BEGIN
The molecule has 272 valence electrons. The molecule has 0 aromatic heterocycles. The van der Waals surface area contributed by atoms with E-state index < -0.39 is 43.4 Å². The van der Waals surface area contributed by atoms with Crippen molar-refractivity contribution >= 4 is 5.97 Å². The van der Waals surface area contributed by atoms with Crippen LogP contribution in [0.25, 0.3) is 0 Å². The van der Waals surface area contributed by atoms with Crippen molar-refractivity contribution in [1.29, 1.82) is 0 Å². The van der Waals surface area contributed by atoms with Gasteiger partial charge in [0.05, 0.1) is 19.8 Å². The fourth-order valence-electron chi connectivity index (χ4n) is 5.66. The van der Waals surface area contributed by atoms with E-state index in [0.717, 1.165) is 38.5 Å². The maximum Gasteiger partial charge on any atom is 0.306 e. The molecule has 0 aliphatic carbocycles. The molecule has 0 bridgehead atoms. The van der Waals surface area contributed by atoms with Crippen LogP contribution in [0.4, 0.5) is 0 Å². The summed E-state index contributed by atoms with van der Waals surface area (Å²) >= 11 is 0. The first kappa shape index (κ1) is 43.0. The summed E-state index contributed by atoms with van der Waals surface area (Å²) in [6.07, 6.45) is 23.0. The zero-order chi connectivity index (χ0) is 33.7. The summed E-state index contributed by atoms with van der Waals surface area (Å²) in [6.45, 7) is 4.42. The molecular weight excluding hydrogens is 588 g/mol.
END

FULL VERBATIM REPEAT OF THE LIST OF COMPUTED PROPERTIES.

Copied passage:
The molecule has 272 valence electrons. The molecule has 0 aromatic heterocycles. The van der Waals surface area contributed by atoms with E-state index < -0.39 is 43.4 Å². The van der Waals surface area contributed by atoms with Crippen molar-refractivity contribution >= 4 is 5.97 Å². The van der Waals surface area contributed by atoms with Crippen LogP contribution in [0.25, 0.3) is 0 Å². The van der Waals surface area contributed by atoms with Crippen molar-refractivity contribution in [1.29, 1.82) is 0 Å². The van der Waals surface area contributed by atoms with Gasteiger partial charge in [0.05, 0.1) is 19.8 Å². The fourth-order valence-electron chi connectivity index (χ4n) is 5.66. The van der Waals surface area contributed by atoms with E-state index in [0.717, 1.165) is 38.5 Å². The maximum Gasteiger partial charge on any atom is 0.306 e. The molecule has 0 aliphatic carbocycles. The molecule has 0 bridgehead atoms. The van der Waals surface area contributed by atoms with Crippen LogP contribution in [0.4, 0.5) is 0 Å². The summed E-state index contributed by atoms with van der Waals surface area (Å²) >= 11 is 0. The first kappa shape index (κ1) is 43.0. The summed E-state index contributed by atoms with van der Waals surface area (Å²) in [6.07, 6.45) is 23.0. The zero-order chi connectivity index (χ0) is 33.7. The summed E-state index contributed by atoms with van der Waals surface area (Å²) in [6.45, 7) is 4.42. The molecular weight excluding hydrogens is 588 g/mol.